Data analysis was performed using the Graph Pad Prism 5. One way analysis of variance ANOVA was used to find out the association between the acquisition of parasitic infection in fresh vegetables and type of parasites and to check the significance between the type of contaminated parasite and type of vegetable. The p value <0.005 was considered as significant.


Table I.- Prevalence rate of intestinal parasitic contamination in different fresh vegetables among the two major markets in Lower and Upper Dir districts (April to October 2016).

Type of vegetable

Vegetable market in Lower Dir

Vegetable market in Upper Dir

Total examined

Total contaminated (Infection %)

No.of examined

No. of positive (%)

No. of examined

No.of positive (%)

Solanum tuberosum (Potato)






4 (7.14)

Allium sativum (Garlic)





44 6 (10.7)
Zingiber officinale (Ginger)





41 1(1.78)

Allium cepa (Onion)





33 3(5.35)
Daucuscarota (Carrot)





43 4(7.14)
Colocaciaesculenta (Taro)





31 7(12.5)
Brassica compestriss (Mustard)





44 4(7.14)
Coriandrum annum (Coriander)





38 8(14.2)
Spinacia oleracea (Spinach)





38 5(8.92)
Lycopersicum esculentum (Tomato)





47 5(8.92)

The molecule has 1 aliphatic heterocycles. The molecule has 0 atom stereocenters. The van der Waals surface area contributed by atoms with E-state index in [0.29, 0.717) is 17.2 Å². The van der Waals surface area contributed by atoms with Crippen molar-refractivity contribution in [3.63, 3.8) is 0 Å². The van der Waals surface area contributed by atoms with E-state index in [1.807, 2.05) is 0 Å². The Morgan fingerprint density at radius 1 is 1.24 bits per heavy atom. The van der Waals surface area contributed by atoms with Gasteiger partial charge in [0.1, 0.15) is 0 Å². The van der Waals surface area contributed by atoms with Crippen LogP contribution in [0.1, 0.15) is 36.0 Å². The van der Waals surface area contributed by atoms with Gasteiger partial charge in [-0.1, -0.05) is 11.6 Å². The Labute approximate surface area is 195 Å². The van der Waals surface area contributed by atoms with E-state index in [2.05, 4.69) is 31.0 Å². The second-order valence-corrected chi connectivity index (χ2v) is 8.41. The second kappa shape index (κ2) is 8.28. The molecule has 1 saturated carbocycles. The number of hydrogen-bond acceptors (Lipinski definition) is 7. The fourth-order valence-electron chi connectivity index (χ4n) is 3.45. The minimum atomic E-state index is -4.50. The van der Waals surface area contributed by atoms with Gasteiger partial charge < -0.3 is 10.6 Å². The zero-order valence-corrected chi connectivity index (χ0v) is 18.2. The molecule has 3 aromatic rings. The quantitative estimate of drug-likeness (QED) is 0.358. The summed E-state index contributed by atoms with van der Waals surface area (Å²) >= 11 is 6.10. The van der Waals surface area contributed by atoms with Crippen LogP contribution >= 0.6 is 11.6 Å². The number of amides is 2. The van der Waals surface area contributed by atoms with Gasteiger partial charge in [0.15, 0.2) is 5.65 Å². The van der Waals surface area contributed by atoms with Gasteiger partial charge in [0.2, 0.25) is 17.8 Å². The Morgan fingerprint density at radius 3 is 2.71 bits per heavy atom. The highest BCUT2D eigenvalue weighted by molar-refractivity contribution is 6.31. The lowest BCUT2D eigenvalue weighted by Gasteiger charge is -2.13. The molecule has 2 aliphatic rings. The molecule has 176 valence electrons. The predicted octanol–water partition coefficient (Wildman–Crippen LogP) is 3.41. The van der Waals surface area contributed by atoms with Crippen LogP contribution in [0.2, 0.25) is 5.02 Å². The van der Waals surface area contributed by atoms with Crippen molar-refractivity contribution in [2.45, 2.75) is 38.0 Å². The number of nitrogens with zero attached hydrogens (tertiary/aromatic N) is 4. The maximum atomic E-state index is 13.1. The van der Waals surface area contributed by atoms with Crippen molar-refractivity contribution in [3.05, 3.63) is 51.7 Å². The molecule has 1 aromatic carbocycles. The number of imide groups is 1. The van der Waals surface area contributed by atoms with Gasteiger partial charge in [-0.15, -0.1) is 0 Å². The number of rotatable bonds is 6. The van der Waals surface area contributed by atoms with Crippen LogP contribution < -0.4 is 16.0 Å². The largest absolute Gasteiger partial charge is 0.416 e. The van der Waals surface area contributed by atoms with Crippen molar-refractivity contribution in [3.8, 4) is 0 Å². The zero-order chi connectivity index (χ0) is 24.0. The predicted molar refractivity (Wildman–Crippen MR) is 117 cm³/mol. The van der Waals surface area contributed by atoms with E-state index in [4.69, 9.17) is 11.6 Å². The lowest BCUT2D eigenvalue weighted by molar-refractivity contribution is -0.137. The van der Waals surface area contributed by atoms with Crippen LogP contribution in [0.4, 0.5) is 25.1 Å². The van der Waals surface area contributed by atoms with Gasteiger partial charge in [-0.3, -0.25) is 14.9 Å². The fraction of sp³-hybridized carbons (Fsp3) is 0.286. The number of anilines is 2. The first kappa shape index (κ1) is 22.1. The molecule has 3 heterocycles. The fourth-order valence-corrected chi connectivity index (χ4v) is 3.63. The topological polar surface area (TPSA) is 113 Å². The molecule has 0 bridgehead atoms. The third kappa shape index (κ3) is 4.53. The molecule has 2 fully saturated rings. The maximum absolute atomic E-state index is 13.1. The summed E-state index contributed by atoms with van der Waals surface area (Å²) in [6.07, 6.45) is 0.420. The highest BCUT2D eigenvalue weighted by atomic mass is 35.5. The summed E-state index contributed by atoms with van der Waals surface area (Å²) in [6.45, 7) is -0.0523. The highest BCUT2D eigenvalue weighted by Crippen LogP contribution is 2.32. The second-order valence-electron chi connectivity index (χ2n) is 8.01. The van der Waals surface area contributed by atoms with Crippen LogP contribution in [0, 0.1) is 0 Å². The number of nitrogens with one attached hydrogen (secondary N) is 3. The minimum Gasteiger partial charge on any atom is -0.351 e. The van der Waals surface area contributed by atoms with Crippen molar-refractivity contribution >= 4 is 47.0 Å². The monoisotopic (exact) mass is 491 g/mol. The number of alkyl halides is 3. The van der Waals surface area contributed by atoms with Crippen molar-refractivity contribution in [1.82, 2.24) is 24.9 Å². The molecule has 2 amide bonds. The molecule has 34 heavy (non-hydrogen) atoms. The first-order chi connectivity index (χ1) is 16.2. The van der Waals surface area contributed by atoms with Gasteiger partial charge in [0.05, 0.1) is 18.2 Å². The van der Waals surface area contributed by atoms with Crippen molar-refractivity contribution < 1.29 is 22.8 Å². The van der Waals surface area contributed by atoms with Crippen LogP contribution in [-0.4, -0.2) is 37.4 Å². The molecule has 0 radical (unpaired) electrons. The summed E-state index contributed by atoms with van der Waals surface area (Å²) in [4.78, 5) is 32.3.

Capsicum annum (Chili)





38 2(3.57)
Cucumis sativus (Cucumber)





32 3(5.35)
Abelmoschus esculantum (Lady finger)





43 4(7.14)








Results and discussion

Protozoan cysts and helminth eggs were detected in 10.7% (n=56/520) of fresh vegetables examined (Table I). Interestingly, the most detected parasites in the vegetable samples in both markets were E. histolytica / dispar (28.5 %), A. lumbricoides (26.7 %), T. saginata (25%) and T. trichura (19.6 %) (Table II). The most contaminated vegetable was coriander (14.2 %) followed by taro (12.5%) and least number of parasites was detected in cucumber (1.78 %) (Table I). Furthermore, the rate of contamination in fresh vegetables examined in vegetable market, Lower Dir district was much higher (73.3 %) compared to that of Upper Dir district (26.7%) (Table I). No significant difference was found amongst the vegetables and that of the parasitic infection (Table II).